When the words won’t come, therapist Tara Alexander has an idea for her patients.
How about drawing? she might ask. Or painting? Or clay sculpting? The possibilities are endless from the cupboard in her Colorado Springs office, filled with markers, colored pencils, brushes, yarn, tinsel, pipe cleaners, bits of wood and textile, beads, confetti, googly eyes, jingle bells and on and on.
“Let’s create something,” Alexander might say.
“Some people are like, No way, this is too weird,” she says. “Maybe 10%.”
Most are willing to try anything to heal. Art has that power, Alexander insists, along with her fellow therapists certified to apply this particular practice.
Alexander is one of three dozen specialists listed by the Colorado Art Therapy Association. The group is an affiliate of the national organization committed to raising awareness of the profession, which, simply put, “uses the creative process to improve and enhance the physical, mental and emotional well-being of individuals of all ages,” according to the association’s website.
The association maintains art therapy is used to treat anxiety, depression, trauma, loss and victims of substance abuse and domestic violence, among others.
“The act itself is therapeutic in that it transports us away from our daily stresses,” the association states. And during the act, “we may inadvertently experience emotional expression, understanding of ourselves and moments of personal insight into problems.”
A therapist is meant to be a guide in those moments. But the treatment is believed to be deeply rooted in humanity, turned to long before clinics.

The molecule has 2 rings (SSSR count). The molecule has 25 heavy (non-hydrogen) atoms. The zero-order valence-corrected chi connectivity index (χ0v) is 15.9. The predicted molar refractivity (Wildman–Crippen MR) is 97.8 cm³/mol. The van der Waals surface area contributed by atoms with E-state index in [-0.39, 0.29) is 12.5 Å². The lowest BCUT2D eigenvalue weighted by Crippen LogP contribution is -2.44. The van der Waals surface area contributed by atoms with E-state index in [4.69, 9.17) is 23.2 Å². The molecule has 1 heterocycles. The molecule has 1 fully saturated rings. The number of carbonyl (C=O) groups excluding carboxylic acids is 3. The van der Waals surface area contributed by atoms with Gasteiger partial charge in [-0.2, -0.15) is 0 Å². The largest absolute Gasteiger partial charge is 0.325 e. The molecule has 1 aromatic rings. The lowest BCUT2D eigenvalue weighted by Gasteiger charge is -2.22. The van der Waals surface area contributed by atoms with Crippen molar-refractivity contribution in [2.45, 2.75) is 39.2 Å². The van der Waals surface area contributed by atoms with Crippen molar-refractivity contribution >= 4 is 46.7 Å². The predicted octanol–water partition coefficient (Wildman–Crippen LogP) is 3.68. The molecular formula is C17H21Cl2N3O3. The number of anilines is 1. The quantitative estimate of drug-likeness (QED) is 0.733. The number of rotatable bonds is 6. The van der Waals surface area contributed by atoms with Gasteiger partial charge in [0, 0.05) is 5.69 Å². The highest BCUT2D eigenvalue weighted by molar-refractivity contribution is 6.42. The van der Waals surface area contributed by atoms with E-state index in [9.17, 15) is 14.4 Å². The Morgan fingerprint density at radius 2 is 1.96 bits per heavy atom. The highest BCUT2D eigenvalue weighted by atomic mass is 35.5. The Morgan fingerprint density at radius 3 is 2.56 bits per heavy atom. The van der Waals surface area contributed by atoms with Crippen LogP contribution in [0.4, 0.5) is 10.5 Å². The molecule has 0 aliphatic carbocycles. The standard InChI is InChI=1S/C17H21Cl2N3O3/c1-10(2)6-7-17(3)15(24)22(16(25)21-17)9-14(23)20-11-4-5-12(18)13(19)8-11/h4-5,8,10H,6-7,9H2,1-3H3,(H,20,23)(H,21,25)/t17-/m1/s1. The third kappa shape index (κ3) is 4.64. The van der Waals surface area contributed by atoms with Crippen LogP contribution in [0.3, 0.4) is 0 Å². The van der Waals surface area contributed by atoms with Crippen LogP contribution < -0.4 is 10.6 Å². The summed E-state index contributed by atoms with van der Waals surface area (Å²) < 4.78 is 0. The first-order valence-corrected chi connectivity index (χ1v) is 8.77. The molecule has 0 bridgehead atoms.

Research has focused on Indigenous cultures that have acknowledged the mental and emotional significance of art, dance, music and storytelling. In Western culture, art therapy emerged as a profession in the 1940s, around the time educators were increasingly connecting children’s artwork with their developmental growth.
By the mid-2000s, art therapy had entered the mainstream enough for a teenager in Colorado, Colleen Froehlich, to find it listed in a career book.
“It caught my attention,” she recalls now in her Colorado Springs office. “It seemed like this beautiful blend of creativity and working with people.”
Froehlich went on to earn a master’s degree and undergo two years of supervised work, as required to earn registered status. A lot of complex learning is involved — somewhat distilled, Froehlich says, in the Pixar movie “Inside Out,” a coming-of-age story about a girl and the characters inhabiting her: Joy, Sadness, Fear and Anger.
Art therapy is largely about externalizing, Froehlich explains. Art “gives (patients) distance,” she says. “Instead of saying, ‘I’m an angry person,’ they can kind of take this part of them, put it outside of themselves and say, ‘No, this is just an angry part of me. This is not all of who I am.’”
Nor are they all of their sadness and fear. Stephanie Williamson harbored this when she consulted Alexander.
“Art has been a way not only to express my feelings, but to improve myself,” she says. “It helps me feel better about myself, and it helped me discover where my issues were and to work through them in a visual process.”
While she went to therapy as a practicing artist, Jason Duffy went without as much experience. He suffers from depression and anxiety, which he’ll commonly treat by painting guitars.
“I notice when I got into an art therapy (session), it definitely calms me down,” he says. “I feel like it’s working a different part of the brain.”
Indeed it does, Alexander says.
“When you do talk therapy, you’re using the top part of your brain, that logical, top part,” she says. “There’s all these layers of the brain, and art therapy integrates all of it. Right, left, it integrates sight, smell, touch. It gets to the lower levels of your brain, where trauma is stored.”
She was reaching for it before she knew it as a child, drawing and coloring as she loved to do. She still draws, keeping her work in binders.
She shows one now: a fiery scene with a dark sky. “I was pretty mad about something,” she says.
The next scene is brighter. “The sky is clearing,” she says.